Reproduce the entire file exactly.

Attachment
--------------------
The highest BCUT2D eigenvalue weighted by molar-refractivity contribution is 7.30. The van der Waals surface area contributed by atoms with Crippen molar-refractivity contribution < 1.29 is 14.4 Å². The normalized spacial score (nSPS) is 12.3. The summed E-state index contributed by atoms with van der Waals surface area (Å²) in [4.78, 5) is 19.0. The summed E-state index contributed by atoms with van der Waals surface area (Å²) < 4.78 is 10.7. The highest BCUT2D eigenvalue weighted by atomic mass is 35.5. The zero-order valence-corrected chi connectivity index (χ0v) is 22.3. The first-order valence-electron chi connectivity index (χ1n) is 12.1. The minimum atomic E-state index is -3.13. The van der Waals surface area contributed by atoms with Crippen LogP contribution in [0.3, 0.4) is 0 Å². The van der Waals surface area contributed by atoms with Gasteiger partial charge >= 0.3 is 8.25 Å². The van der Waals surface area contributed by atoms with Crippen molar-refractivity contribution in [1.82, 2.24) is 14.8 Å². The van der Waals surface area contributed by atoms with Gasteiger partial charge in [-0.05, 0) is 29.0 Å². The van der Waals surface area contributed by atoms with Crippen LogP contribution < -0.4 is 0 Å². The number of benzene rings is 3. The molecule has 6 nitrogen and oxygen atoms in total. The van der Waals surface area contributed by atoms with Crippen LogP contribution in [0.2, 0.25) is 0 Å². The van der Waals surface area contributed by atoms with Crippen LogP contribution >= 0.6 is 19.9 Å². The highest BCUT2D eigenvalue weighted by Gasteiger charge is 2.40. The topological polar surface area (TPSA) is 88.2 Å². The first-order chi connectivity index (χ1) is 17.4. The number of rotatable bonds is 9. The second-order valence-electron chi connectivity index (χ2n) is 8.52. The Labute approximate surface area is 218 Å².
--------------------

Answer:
The highest BCUT2D eigenvalue weighted by molar-refractivity contribution is 7.30. The van der Waals surface area contributed by atoms with Crippen molar-refractivity contribution < 1.29 is 14.4 Å². The normalized spacial score (nSPS) is 12.3. The summed E-state index contributed by atoms with van der Waals surface area (Å²) in [4.78, 5) is 19.0. The summed E-state index contributed by atoms with van der Waals surface area (Å²) < 4.78 is 10.7. The highest BCUT2D eigenvalue weighted by atomic mass is 35.5. The zero-order valence-corrected chi connectivity index (χ0v) is 22.3. The first-order valence-electron chi connectivity index (χ1n) is 12.1. The minimum atomic E-state index is -3.13. The van der Waals surface area contributed by atoms with Crippen LogP contribution in [0.3, 0.4) is 0 Å². The van der Waals surface area contributed by atoms with Gasteiger partial charge >= 0.3 is 8.25 Å². The van der Waals surface area contributed by atoms with Crippen molar-refractivity contribution in [1.82, 2.24) is 14.8 Å². The van der Waals surface area contributed by atoms with Gasteiger partial charge in [-0.05, 0) is 29.0 Å². The van der Waals surface area contributed by atoms with Crippen LogP contribution < -0.4 is 0 Å². The number of benzene rings is 3. The molecule has 6 nitrogen and oxygen atoms in total. The van der Waals surface area contributed by atoms with Crippen LogP contribution in [0.2, 0.25) is 0 Å². The van der Waals surface area contributed by atoms with Crippen LogP contribution >= 0.6 is 19.9 Å². The highest BCUT2D eigenvalue weighted by Gasteiger charge is 2.40. The topological polar surface area (TPSA) is 88.2 Å². The first-order chi connectivity index (χ1) is 17.4. The number of rotatable bonds is 9. The second-order valence-electron chi connectivity index (χ2n) is 8.52. The Labute approximate surface area is 218 Å².